The decode stage 4 assigns higher priority to event commands 12 than instructions from the fetch stage 2. The event commands 12 are decoded, just as instructions are, and operations are issued to the execute stage 6 in the usual manner. The current instruction stream is interrupted at the decode stage 4. Instructions already issued to the execute stage 6 are allowed to complete, unless they are multi-cycle arithmetic instructions which take many clock cycles to complete. Thus, the next instruction to be executed is precisely known, i.e. either the instruction that was preempted by the event command in the decode stage 4, or the multi-cycle arithmetic instruction which was aborted in the execute stage 6. Thus, there are two PC values, one of which is save to resume the interrupted instruction stream, the decode stage program counter (DPC) or the execute stage program counter (XPC). Which PC is saved is decided by the decode stage control 18 or the execute stage control 28.

Referring to FIG. 3, the details of the event sequencer 44 are shown in the state diagram. The ESEQ1 state 54 is the reset or idle state, in which the event sequencer 44 remains until an event occurs. When one or more events occur, they are latched in dedicated event registers 46. Prioritization 48 of the latched events will select the highest priority event to be handled first. In parallel with prioritization 48, an ESAVPC command is issued to the D-stage 4. The X-stage 6 is issued an abortx 34 to abort current operations (abortx 34 is asserted only if a restartable multi-cycle instruction, like multiply or divide, is being executed). The event sequencer 44 transitions to the ESEQ2 state 56.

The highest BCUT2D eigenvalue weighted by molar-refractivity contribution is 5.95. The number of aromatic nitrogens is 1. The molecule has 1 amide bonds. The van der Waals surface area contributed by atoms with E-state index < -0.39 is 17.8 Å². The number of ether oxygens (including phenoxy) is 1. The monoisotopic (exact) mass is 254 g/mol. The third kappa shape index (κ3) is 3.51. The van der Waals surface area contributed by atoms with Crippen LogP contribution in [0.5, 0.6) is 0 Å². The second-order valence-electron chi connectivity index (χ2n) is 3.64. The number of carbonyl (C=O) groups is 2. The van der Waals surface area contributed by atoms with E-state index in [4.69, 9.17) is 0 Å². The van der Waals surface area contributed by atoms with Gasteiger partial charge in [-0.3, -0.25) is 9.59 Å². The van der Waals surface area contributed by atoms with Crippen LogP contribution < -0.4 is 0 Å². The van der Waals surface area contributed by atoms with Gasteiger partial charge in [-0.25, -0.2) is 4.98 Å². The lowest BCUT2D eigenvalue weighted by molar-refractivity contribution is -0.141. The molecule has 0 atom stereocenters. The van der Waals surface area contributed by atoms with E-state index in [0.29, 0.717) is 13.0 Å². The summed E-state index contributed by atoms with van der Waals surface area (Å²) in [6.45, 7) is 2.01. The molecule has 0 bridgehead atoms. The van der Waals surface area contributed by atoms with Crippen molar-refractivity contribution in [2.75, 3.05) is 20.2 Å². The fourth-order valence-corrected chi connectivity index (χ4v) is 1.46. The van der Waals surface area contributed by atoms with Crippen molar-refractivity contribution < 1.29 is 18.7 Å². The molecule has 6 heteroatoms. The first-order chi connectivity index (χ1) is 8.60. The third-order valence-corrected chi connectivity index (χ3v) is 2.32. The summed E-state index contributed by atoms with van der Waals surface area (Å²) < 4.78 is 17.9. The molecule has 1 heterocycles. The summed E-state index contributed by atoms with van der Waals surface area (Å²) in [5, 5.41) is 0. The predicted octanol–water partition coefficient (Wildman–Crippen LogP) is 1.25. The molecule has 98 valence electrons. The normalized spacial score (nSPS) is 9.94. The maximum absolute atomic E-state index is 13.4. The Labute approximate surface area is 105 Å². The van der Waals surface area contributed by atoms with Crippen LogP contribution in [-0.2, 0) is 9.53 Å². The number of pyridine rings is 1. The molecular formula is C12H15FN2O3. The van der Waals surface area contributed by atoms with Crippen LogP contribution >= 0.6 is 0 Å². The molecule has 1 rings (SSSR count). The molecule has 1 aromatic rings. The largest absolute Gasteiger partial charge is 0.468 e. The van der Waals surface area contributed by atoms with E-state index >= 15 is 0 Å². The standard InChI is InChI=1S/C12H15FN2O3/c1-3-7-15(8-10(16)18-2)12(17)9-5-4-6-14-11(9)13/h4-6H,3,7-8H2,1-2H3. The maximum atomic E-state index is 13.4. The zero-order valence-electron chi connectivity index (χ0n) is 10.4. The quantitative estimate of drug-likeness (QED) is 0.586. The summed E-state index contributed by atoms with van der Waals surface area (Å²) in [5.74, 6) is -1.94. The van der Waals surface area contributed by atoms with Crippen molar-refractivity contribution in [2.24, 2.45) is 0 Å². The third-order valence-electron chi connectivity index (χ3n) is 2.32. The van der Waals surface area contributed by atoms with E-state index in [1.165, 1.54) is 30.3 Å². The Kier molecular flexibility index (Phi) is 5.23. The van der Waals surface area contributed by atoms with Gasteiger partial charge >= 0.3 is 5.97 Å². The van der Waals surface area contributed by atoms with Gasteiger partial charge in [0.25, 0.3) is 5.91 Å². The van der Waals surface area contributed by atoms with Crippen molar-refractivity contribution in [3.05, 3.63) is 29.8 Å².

Any new events occurring in the ESEQ2 state 56 are latched and will be prioritized with the previous events. Thus, a new event could preempt the previous selection. The event selected for handling is latched in the appropriate select latch. When the execute stage 6 becomes ready, the event vector is issued to the fetch stage 2 for fetching the interrupt handler's first instruction. The ESAVPSW event command is issued and transition to the ESEQ3 state 58 occurs only if the execute stage 6 is ready (indicated by xready control signal 32). If the execute stage 6 is not ready (executing a non-restartable instruction) then prioritization 48 continues and will include newer events. If it is ready, the execute stage 6 transfers the PC to be saved (DPC or XPC) to the writeback stage 8.